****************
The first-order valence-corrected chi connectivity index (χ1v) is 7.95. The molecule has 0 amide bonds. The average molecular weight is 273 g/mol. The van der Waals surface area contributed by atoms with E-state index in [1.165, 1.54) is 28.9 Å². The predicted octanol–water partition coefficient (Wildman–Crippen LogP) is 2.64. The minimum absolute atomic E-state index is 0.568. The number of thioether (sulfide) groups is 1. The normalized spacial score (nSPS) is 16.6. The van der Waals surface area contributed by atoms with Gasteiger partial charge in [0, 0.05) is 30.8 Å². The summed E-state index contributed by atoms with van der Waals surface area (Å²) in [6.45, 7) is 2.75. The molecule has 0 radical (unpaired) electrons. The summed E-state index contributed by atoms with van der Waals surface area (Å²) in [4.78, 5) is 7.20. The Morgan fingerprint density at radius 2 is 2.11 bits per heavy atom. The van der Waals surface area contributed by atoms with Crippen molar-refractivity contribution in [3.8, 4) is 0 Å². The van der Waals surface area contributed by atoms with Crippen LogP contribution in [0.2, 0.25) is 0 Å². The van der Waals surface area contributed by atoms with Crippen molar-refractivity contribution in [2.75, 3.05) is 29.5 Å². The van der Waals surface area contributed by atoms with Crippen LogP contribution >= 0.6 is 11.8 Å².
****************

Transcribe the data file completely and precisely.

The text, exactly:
The first-order valence-corrected chi connectivity index (χ1v) is 7.95. The molecule has 0 amide bonds. The average molecular weight is 273 g/mol. The van der Waals surface area contributed by atoms with E-state index in [1.165, 1.54) is 28.9 Å². The predicted octanol–water partition coefficient (Wildman–Crippen LogP) is 2.64. The minimum absolute atomic E-state index is 0.568. The number of thioether (sulfide) groups is 1. The normalized spacial score (nSPS) is 16.6. The van der Waals surface area contributed by atoms with Gasteiger partial charge in [0, 0.05) is 30.8 Å². The summed E-state index contributed by atoms with van der Waals surface area (Å²) in [6.45, 7) is 2.75. The molecule has 0 radical (unpaired) electrons. The summed E-state index contributed by atoms with van der Waals surface area (Å²) in [4.78, 5) is 7.20. The Morgan fingerprint density at radius 2 is 2.11 bits per heavy atom. The van der Waals surface area contributed by atoms with Crippen molar-refractivity contribution in [3.8, 4) is 0 Å². The van der Waals surface area contributed by atoms with Crippen LogP contribution in [0.2, 0.25) is 0 Å². The van der Waals surface area contributed by atoms with Crippen molar-refractivity contribution in [2.75, 3.05) is 29.5 Å². The van der Waals surface area contributed by atoms with Crippen LogP contribution >= 0.6 is 11.8 Å².